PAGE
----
In the Civil War, soldier-vs-soldier combat was the norm, besides the random artillery that served as support from time to time. Massive battlefields where two groups clashed were always common. However, to prevent a long, expensive siege, Grant decided to take out Lee's army—from below.
Lt. Col. Henry Pleasants was a mining engineer in his civilian life. He proposed digging a long mine shaft below the Confederate troops and planting explosives below the fort. Digging commenced in late June, which resulted in a “T” shaped mineshaft 511 feet long by the end of July. They filled it up with 8,000 pounds of gunpowder 20 feet below the Confederates.
The plan was to rush troops near the crater to split the Confederate force and push from all sides. At 4:44 a.m. on July 30, the explosives went off. It left a crater 170 feet long, 60-80 feet wide, and 30 feet deep, instantly killing between 250-350 Confederate soldiers. The crater isstill visible today.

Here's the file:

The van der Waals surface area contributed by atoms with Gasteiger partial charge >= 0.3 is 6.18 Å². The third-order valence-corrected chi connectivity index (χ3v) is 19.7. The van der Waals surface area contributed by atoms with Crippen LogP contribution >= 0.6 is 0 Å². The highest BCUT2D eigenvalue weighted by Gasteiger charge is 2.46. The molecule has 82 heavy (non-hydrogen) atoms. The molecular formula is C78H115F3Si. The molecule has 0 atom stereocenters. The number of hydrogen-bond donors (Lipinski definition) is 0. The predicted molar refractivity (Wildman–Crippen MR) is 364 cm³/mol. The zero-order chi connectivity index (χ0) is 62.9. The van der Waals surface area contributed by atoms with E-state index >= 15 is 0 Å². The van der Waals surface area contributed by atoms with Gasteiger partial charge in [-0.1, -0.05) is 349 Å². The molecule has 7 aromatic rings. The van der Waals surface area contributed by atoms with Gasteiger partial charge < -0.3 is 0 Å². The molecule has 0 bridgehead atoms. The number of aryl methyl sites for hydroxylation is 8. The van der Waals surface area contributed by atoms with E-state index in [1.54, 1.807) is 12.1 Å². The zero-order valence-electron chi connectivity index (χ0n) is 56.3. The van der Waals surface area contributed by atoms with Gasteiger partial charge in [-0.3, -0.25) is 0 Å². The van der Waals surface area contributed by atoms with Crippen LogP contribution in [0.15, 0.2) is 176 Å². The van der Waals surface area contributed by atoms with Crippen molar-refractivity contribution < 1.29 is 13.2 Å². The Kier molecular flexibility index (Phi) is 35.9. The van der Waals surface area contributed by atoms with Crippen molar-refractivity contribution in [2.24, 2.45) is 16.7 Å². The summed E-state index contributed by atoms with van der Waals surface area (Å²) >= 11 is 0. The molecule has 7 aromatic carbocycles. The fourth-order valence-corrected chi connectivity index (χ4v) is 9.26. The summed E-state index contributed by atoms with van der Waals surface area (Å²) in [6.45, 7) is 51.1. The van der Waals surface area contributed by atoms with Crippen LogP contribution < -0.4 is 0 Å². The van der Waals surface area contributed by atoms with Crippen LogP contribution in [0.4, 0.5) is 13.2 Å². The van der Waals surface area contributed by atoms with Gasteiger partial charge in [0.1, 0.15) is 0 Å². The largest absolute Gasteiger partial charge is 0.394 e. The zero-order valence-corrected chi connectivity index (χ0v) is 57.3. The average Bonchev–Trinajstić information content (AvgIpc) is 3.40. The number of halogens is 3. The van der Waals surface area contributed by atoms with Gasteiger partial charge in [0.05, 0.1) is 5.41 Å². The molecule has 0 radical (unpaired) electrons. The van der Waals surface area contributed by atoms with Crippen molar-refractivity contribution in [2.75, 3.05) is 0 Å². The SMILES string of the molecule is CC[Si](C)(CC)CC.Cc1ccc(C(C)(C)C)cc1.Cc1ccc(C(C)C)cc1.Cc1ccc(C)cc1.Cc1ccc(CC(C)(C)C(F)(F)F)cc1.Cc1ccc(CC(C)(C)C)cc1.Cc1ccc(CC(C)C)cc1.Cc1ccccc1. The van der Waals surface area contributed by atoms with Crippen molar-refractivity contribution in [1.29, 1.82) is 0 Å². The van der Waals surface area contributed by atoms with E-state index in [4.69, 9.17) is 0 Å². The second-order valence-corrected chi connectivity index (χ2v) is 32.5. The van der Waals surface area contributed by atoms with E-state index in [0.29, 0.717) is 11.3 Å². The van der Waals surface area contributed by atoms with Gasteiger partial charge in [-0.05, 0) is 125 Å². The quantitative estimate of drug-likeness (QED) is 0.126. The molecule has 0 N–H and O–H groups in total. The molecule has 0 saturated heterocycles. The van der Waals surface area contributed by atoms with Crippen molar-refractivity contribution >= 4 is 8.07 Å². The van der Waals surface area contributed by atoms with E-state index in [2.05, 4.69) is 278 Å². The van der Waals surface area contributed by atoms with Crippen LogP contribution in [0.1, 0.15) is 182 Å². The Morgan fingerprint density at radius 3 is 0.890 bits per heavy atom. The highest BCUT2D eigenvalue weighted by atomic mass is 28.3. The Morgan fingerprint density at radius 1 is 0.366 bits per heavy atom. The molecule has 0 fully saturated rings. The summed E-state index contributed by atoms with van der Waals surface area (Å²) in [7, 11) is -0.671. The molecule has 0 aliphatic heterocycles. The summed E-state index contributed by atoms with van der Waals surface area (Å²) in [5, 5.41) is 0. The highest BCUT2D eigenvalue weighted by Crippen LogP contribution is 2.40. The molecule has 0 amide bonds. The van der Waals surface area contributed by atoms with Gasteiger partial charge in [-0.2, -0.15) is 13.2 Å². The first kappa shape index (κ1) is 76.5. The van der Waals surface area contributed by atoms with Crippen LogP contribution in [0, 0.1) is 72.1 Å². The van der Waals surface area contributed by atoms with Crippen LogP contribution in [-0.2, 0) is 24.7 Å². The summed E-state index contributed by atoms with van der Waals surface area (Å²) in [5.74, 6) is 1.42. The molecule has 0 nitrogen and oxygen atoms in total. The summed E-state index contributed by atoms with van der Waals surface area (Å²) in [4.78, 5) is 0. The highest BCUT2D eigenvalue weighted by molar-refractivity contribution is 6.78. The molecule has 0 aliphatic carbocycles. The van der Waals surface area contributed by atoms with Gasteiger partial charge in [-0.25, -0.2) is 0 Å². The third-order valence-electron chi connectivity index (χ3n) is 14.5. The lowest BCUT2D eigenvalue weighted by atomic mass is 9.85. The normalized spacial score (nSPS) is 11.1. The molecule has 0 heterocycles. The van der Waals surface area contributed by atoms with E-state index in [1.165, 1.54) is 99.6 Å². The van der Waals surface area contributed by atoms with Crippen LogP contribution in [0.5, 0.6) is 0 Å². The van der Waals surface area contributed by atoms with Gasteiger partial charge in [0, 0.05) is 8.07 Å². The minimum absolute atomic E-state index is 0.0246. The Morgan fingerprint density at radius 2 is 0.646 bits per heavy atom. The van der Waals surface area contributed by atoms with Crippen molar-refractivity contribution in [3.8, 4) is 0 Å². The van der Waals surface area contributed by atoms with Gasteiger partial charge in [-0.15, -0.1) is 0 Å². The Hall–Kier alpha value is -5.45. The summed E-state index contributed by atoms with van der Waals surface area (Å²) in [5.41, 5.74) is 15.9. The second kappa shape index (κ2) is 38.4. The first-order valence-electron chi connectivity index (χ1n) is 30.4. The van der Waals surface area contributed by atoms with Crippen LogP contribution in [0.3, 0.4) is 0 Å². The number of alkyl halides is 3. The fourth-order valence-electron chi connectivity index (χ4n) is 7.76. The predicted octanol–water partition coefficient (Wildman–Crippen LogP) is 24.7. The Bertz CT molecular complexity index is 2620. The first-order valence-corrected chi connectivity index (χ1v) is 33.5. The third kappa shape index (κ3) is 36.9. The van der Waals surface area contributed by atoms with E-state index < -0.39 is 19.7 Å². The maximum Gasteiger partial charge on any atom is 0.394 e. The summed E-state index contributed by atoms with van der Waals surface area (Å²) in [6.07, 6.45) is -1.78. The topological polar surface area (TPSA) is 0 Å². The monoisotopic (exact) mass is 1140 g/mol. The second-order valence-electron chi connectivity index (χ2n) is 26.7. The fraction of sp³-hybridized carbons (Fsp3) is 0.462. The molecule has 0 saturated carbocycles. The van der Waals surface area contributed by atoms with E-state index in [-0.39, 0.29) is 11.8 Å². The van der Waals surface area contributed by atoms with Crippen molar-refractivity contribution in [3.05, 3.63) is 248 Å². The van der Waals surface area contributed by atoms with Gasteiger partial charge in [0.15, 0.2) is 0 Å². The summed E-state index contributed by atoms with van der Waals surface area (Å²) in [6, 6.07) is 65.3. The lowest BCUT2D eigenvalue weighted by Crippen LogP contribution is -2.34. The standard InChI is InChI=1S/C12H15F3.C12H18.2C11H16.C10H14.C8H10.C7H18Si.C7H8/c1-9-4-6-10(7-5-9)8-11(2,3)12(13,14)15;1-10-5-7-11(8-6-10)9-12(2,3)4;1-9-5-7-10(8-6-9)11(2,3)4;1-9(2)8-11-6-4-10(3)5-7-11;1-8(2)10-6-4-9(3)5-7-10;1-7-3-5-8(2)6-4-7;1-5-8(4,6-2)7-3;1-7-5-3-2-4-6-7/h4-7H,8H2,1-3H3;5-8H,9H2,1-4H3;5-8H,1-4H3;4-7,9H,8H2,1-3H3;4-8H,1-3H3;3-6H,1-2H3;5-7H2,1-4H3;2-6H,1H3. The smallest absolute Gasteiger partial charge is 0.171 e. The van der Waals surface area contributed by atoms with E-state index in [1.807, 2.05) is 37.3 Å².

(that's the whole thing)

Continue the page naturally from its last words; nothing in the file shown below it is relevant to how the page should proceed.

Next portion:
The attack failed, since the troops that were supposed to move in around the crater charged right into it, getting themselves stuck for a “turkey shoot.” Grant wrote “It was the saddest affair I have witnessed in the war.” There were only 1,500 Confederate casualties compared to the Union's 3,798 casualties.